The novels of Fyodor Dostoevsky predicting the military operations of drones

Recently published by Editora 34 “Collection of short stories and novels by Fyodor Dostoyevsky” (1821-1881) introduces the reader with 28 works of Russian novelist, translated directly from the original language. In the edition with introduction by Fatima Bianchi (Bianchi Fátima), a teacher of Russian language and literature at the University of são Paulo, we find such masterpieces as the tale of “the Meek” (1876; translated itself Fatima Bianchi) and “dream of a ridiculous man” (1877; translated by Vadim Nikitin).

If Dostoevsky’s characters always seem to survive a sharp internal crisis, in the story “Mild” stress reaches its most extreme manifestations. Before us the confession of a husband at the grave of his wife, committed suicide. The narrator (realizing his guilt for what happened) painful wandering in the twilight of self-consciousness, and constantly loses his mind, contradicts himself, meanwhile, through his filled with pain and remorse, recognition of break the sprouts of the truth. No wonder the German philosopher Friedrich Nietzsche (Michael von Lieb, 1844-1900), a former admirer of Dostoevsky, suggests to us that if you train your conscience, and biting, she will kiss us.

In turn, the “dream of a ridiculous man” can be called the concentration of the main issues of Dostoevsky’s work. Within the dying universe of the writer, the trajectory of internal movement of a ridiculous man, who is thinking about suicide goes to the discovery of transcendental truth, it seems like the path in the “divine Comedy” of Dante leads us through the circles of hell to the heavenly reconciliation. This is what funny man tells us at the end of his redemptive dream: “… I saw the truth, I have seen and know that people can be beautiful and happy without losing the ability to live on earth. I don’t want and can’t believe that evil was the normal condition of people.” Those who consider Dostoevsky the gravedigger of God and a definite advocate of nihilism, it is not easy to deal with this breakthrough to the divine and the human and social reconciliation, which is so persistently funny man.

Because the anthology among other things includes “the Dream of Raskolnikov” (excerpt from the book “Crime and punishment” 1866) and the parable “the Grand Inquisitor” (from the novel “the Brothers Karamazov”, 1880), both in translation Paulo Bezerra (Bezerra Paulo), let us reflect a little on crimes and punishments that bring together Dostoevsky crime without punishment today.

The child of an era that questioned the existence of God and the commandment “thou shalt not kill”, the student Raskolnikov decides to hold a nihilistic experiment to see if killing the pawnbroker Alyona Ivanovna with the moral impassivity of Napoleon, looking at the terrible death of their soldiers on the battlefield? It should be noted that in “Crime and punishment” Raskolnikov prepares and commits murder. Having planned a crime, he takes up the axe to split the head Alena and her sister, who suddenly appears at the time of the crime (when a person crosses the line “thou shalt not kill”, to “weeping and gnashing of teeth” has no borders).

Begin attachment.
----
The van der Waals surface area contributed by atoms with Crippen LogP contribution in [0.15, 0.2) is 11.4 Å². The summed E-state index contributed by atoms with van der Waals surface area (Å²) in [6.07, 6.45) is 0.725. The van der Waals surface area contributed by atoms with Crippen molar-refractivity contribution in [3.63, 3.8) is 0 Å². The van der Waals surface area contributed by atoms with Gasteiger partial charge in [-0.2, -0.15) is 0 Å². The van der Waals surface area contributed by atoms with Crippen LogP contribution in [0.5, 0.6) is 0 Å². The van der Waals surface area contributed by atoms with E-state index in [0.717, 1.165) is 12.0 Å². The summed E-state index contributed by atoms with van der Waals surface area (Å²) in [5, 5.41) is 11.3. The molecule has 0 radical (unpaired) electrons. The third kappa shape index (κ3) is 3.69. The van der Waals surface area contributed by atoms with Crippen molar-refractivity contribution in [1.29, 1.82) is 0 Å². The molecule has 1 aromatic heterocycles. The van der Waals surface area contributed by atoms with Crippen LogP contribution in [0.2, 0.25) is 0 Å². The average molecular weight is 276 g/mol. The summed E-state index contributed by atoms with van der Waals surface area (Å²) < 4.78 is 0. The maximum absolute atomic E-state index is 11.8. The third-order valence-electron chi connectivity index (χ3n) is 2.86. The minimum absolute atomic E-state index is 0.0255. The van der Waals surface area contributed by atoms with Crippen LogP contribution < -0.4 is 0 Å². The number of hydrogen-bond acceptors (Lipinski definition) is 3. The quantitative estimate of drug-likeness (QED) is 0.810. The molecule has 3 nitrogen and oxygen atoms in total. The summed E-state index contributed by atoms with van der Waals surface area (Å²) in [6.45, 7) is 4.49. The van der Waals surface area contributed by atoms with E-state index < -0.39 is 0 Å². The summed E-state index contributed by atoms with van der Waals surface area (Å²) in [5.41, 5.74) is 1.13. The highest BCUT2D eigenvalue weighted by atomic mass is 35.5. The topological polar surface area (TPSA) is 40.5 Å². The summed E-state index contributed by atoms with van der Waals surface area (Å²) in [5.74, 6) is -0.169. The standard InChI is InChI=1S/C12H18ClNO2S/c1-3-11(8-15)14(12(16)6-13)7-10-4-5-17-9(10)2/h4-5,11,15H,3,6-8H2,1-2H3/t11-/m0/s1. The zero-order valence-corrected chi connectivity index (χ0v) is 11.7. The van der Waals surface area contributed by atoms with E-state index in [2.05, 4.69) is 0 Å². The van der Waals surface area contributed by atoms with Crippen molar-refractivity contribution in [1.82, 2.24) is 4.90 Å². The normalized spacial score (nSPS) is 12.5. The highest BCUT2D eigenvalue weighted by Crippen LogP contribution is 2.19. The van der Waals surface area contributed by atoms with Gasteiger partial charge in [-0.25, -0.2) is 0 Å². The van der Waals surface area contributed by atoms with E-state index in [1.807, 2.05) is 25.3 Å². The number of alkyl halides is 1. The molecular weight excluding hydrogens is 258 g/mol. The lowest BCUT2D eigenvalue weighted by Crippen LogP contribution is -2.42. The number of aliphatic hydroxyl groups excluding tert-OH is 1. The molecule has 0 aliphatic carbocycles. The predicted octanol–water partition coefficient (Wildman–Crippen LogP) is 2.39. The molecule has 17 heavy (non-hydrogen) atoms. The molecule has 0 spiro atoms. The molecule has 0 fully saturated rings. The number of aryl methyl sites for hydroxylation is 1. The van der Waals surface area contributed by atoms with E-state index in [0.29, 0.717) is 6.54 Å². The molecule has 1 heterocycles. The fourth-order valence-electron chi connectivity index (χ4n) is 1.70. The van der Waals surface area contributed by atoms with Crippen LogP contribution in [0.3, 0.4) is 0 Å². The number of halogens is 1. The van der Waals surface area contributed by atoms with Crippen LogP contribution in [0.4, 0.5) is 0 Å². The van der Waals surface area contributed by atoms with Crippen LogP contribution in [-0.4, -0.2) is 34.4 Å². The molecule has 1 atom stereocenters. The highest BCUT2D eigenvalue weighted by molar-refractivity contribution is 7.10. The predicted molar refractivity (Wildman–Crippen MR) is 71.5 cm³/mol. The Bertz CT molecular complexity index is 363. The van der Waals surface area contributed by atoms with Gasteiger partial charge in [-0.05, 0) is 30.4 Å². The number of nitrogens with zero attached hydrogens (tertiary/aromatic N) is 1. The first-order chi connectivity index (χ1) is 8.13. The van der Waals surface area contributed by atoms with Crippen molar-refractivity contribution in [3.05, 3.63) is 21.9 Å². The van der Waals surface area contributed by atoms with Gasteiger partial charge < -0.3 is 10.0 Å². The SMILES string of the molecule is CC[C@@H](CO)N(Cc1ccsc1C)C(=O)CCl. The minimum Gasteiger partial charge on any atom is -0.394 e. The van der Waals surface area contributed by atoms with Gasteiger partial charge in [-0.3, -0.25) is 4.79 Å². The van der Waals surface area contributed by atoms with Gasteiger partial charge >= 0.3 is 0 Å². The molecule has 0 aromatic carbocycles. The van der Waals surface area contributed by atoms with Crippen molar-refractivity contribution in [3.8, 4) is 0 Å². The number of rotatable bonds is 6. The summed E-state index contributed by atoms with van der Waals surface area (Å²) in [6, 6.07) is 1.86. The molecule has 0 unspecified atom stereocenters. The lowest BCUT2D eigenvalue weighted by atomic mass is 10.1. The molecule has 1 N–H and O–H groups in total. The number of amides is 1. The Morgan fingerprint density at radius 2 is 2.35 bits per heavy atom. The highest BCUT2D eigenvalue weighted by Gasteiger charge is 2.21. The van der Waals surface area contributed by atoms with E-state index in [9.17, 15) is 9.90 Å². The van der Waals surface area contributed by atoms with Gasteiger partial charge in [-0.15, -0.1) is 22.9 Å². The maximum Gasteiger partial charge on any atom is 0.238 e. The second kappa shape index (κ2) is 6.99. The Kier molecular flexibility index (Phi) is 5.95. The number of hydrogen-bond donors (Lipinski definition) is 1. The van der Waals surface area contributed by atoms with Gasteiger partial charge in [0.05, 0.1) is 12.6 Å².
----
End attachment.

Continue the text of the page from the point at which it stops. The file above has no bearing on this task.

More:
In “Karamazov” the nihilism of Ivan Karamazov prepares his father’s death, buffoon Fyodor Karamazov (“If God does not exist, then everything is permitted” — saying attributed to Ivan). However, here occurs a fatal “division of labor”: Ivan has a view of is patricide, but in reality, Smerdyakov kills his father, his illegitimate brother and son raped by Fyodor Karamazov whacky. Note that the gap between the criminal intention and execution of the murder separates crime from punishment.

Raskolnikov could not erase the memories of the horror and the pleas of his victims. Ivan, in turn, delegates the crime and punishment Smerdyakov. Ivan, being the mastermind behind the murder, not to hear “weeping and gnashing of teeth.” The burden of the punishment falls not on him, and the executioner (and his victims). “One reptile will eat other reptile,” concludes Ivan Pontius Pilate — the one who washes his hands.

Search of analogies for this criminal “division of labor” in today’s reality will probably lead us to recent events — attacks on unmanned aerial vehicles, the victim/target which smoothly tracks the satellite. Can there be more distance between his crime and his victims? Can there be more distance between the crime and punishment?

Alyona Ivanovna and her sister could escape from Raskolnikov’s axe: the executioner was a man, the executioner could make a mistake. But the victims/targets of the drones there is no chance for salvation. They are deprived of the moment “weeping and gnashing of teeth.” Dostoevsky, with all its irony, could have said that lethal drones compassionate toward the victims because the weapon perfectly strikes your target, and the total destruction of all around negate the possibility of suffering. After the attack drones Pablo Picasso could not have written his “Guernica”.

The face of unpunished crimes — that is, of punishment not recognized as crimes — Ivan Pontius Pilate with clean hands after the next drone strike could well say: “Let one reptile devour another snake — unless, of course, there’s still someone left.”

Flaviu, Ricardo Vassoler — doctor of Philology of the University of são Paulo, Intern at northwestern University (USA).